Plants perennial; rhizomatous, rhizomes to 25 cm, not stoloniferous. Culms 20-120 cm, erect, sometimes geniculate at the base, sometimes rooting at the lower nodes, with 4-7 nodes. Leaves mostly cauline, sheaths smooth or sparsely scabridulous; ligules longer than wide, dorsal surfaces usually scabrous, sometimes smooth, apices rounded to truncate, erose to lacerate, basal ligules 1-4.5 mm, upper ligules 2-7 mm; blades 4-10 cm long, 3-8 mm wide, flat. Panicles 8-25(30) cm long, less than 1/2 the length of the culm, (1.5)3-15 cm wide, erect, open, broadly ovate, exserted from the upper sheaths at maturity, lowest node with (1)3-8 branches; branches scabrous, spreading during and after anthesis, usually some branches spikelet-bearing to the base, lower branches 4-9 cm, usually with many shorter secondary branches resulting in crowding of the spikelets, spikelets restricted to the distal 1/2 of the branches and not crowded in shade plants; pedicels 0.3-3.4(4.2) mm. Spikelets narrowly ovate to lance¬olate, green and slightly to strongly suffused with purple. Glumes subequal, 1.7-3.2 mm, lanceolate, 1-veined, acute to apiculate; lower glumes scabrous on the distal 1/2 of the midvein; upper glumes scabridulous on the distal 1/2 of the midvein; callus hairs to 0.5 mm, sparse; lemmas 1.5-2.2 mm, opaque to translucent, smooth, 3-5-veined, veins usually obscure, sometimes prominent throughout or distally, often excurrent to 0.2 mm, apices usually acute, sometimes obtuse or truncate, usually unawned, rarely with a 0.4-1.5(3) mm straight awn arising from near the apices to near the base; paleas 0.7-1.4 mm, about Vi the length of the lemmas, veins visible; anthers 3, 1-1.4 mm. Caryopses 1-1.5 mm; endosperm solid. 2n = 42.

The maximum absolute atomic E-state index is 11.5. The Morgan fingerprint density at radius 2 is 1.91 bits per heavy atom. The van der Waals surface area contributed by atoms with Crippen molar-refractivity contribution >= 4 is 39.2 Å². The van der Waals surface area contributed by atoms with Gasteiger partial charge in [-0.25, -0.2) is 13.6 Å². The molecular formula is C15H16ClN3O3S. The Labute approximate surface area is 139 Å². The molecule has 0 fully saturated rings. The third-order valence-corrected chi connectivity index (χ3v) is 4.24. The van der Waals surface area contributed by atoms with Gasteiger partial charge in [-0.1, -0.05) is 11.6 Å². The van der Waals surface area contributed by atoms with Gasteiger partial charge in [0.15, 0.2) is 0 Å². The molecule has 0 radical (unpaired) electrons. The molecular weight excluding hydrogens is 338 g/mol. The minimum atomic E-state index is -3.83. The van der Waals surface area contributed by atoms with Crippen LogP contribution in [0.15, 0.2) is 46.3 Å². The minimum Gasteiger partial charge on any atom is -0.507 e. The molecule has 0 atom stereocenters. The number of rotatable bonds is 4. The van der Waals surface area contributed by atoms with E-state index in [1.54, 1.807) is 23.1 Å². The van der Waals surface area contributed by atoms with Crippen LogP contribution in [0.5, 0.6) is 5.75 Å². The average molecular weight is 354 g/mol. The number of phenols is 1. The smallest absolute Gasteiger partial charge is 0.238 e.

Conn., N.J., N.Y., Wash., Del., D.C., Wis., W.Va., Mass., Maine, N.H., R.I., Vt., Wyo., N.Mex., Tex., La., N.Dak., Nebr., Tenn., Pa., Okla., Alaska, Nev., Va., Colo., Calif., Ala., Ark., Ill., Ga., Ind., Iowa, Ariz., Idaho, Md., Ohio, Utah, Mo., Minn., Mich., Kans., Mont., Miss., S.C., Ky., Oreg., Alta., B.C., Greenland, Man., N.B., Nfld. and Labr. (Labr.), N.S., N.W.T., Ont., P.E.I., Que., Sask., Yukon
Agrostis gigantea grows in fields, roadsides, ditches, and other disturbed habitats, mostly at lower elevations. It is a serious agricultural weed, as well as a valuable soil stabilizer. In the Flora region, its range extends from the subarctic to Mexico; it is considered to be native to Eurasia. It is more heat tolerant than most species of Agrostis.
Agrostis gigantea has been confused with A. stolonifera (see next), from which it differs in having rhizomes and a more open panicle. Agrostis stolonifera has elongated leafy stolons, mainly all above the surface, that root at the nodes, and the panicles are condensed and often less strongly pigmented than in A. gigantea. Its distribution tends to be more northern and coastal where ditches and pond margins are common habitats, and its stolons enable it to form loose mats. Agrostis gigantea is ecologically adapted to a more extreme climate—hot summers/cold winters and drought—than A. stolonifera. It is also similar to A. capillaris (p. 639) and A. castellana (p. 639); it differs from both in its longer ligules, from A. capillaris in its less open panicles with spikelets near the base of the branches, and from A. castellana in being more extensively rhizomatous.
When Agrostis gigantea grows in damp hollows under trees it becomes more like A. stolonifera, particularly when the inflorescence is young, not expanded, and pale. If the rootstock is not collected, identification is a major problem.